Drivers beware: Roadblocks where cops collect 'voluntary' blood and saliva samples

Beware roadblocks where cops collect 'voluntary' blood and saliva aka 'abuse of power' and 'unconstitutional search and seizure.'

If you will be a road warrior during this holiday season, then you might encounter police roadblocks to check for possible drunk drivers. Unless you find a route around such roadblock checkpoints, stopping is mandatory. But the Fort Worth Police Department reportedly was forcing drivers off the road to collect "voluntary" blood and saliva samples.

Raw Story reported, "The National Highway Traffic Safety Administration (NHTSA) has insisted that the study, which was projected to cost $7.9 million over three years, is anonymous and '100 percent voluntary'," but police in Fort Worth, Texas, "forced drivers off the road so federal contractors could test their saliva, blood and breath tested for a study on driving while impaired."

NBCDFW reported that "Fort Worth police initially said they could not immediately find any record of their officers being involved in the roadblock." Later, "police spokesman Sgt. Kelly Peel said that the department's Traffic Division coordinated with the NHTSA on the use of off-duty officers after the agency asked for help with the survey." Furthermore, the Fort Wayne Police Department claimed "the effort was '100% voluntary and anonymous'." DNA samples are "anonymous?"

But Kim Cope, one of the drivers sampled, said it surely didn't feel voluntary to her. It "just doesn't seem right that you can be forced off the road when you're not doing anything wrong. I gestured to the guy in front that I just wanted to go straight, but [the officer] wouldn't let me and forced me into a parking spot."

"They were asking for cheek swabs. They would give $10 for that. Also, if you let them take your blood, they would pay you $50 for that." She added that she "felt trapped" and "finally did the Breathalyzer test just because I thought that would be the easiest way to leave."

Another driver pulled over, Carl Olund, said no one told him the tests were voluntary and he felt pressured to comply. In fact, Olund said the cop "was like up in my window to where I was like, 'OK, I might as well just stay.' I mean, the cops are around, so if I take off, I'm not going to have four or five cops chasing me."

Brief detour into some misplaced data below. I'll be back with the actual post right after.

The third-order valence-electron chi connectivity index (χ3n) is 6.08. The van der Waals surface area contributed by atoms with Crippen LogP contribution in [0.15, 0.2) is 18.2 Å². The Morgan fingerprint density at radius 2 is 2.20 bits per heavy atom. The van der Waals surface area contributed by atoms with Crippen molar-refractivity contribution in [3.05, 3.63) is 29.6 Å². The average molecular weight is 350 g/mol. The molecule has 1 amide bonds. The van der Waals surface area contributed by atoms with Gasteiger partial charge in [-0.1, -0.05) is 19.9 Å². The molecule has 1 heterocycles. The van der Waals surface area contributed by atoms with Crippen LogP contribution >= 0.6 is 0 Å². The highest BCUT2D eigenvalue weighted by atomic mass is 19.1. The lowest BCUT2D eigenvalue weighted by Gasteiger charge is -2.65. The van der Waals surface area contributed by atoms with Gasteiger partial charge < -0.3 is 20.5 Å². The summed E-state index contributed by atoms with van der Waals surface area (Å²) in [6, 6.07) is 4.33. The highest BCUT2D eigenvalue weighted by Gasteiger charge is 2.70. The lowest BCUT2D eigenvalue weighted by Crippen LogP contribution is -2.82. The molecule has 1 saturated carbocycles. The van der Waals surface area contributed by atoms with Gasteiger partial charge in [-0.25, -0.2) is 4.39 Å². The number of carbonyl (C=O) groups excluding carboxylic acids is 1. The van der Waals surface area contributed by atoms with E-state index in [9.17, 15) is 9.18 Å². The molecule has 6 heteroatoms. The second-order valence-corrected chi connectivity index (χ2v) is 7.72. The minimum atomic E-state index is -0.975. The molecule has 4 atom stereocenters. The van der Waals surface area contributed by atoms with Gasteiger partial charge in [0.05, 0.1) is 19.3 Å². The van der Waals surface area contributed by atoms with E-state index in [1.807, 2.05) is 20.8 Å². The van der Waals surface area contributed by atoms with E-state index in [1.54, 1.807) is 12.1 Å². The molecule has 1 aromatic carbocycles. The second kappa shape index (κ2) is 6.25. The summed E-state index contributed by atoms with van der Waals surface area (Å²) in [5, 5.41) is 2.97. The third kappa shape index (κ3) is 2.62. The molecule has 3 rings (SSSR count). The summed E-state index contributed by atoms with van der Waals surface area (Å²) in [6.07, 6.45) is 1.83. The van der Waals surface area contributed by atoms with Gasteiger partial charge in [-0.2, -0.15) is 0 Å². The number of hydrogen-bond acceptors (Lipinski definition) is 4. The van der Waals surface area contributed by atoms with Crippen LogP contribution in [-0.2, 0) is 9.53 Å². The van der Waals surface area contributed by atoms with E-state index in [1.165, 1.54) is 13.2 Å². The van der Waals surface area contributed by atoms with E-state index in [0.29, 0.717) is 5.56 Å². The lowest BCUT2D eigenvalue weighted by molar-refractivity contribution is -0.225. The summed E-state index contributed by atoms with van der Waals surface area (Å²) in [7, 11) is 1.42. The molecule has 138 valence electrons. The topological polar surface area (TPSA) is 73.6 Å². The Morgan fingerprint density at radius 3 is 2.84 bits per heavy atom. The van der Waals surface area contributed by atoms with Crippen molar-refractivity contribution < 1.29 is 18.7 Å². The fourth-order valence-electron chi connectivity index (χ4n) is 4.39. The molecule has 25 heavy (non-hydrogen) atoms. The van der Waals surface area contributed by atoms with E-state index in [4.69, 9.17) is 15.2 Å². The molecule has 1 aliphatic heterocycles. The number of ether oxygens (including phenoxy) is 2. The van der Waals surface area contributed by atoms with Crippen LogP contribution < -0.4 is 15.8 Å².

Sgt. Peel stated, "We are reviewing the actions of all police personnel involved to ensure that FWPD policies and procedures were followed. We apologize if any of our drivers and citizens were offended or inconvenienced by the NHTSA National Roadside Survey." That "apology" didn't cut it.

It was an "abuse of power," according to Susan Watson, Alabama ACLU executive director. "How voluntary is it when you have a police officer in uniform flagging you down? Are you going to stop? Yes, you're going to stop."

"One key difference between past surveys -- including those who used blood tests to determine drugs -- is the use of automatic collection from passive sensors," according to Daily Tech, which also dug up the image of a passive sensor. This "new tactic takes the past surveys from the realm of being questionable from a privacy perspective into a new era of flagrant abuse."

As far as local attorney Frank Colosi is concerned "the search constituted an unconstitutional search and seizure. He added, "You can't just be pulled over randomly or for no reason.  [The FWPD] essentially [lied] to [motorists] when they say it's completely voluntary, because they're testing [them] at that moment."

Because the uproar is not dying down, and American citizens didn't take kindly to the pitiful FWPD apology, Police Chief Jeffrey Halstead stated, "We realize this survey caused many of our citizens' frustration and we apologize for our participation. I agree with our citizens' concerns and I apologize for our participation. Any future federal survey of this nature, which jeopardizes the public's trust, will not be approved for the use of Fort Worth police."

Alabama police participated in a similar roadblock and collection program, after which the governor called for an investigation, and Alabama's Attorney General expressed "shock and outrage." NHTSA spokesman Jose Ucles, said that "study was being funded by the Obama administration, via the White House's National Office of Drug Control Policy." Ucles added:

Participation is voluntary. All data is anonymous.

If you're doing roadblocks and asking people to stop, you have to have the deputies there to make sure everything is safe.  It's not about detaining anybody, because the survey is voluntary and anonymous. It's about making sure the traffic is safe in that area.

Yet, as Daily Tech pointed out, the feds are defiantly charging on and "well on their way to their goal of collecting samples from 8,000 drivers." So if you get forced off the road and asked to hand over blood, saliva and submit to a Breathalyzer, remember that it is allegedly voluntary. Whether or not the cops know that is anyone's guess.

Try to have a safe a very Happy Thanksgiving!

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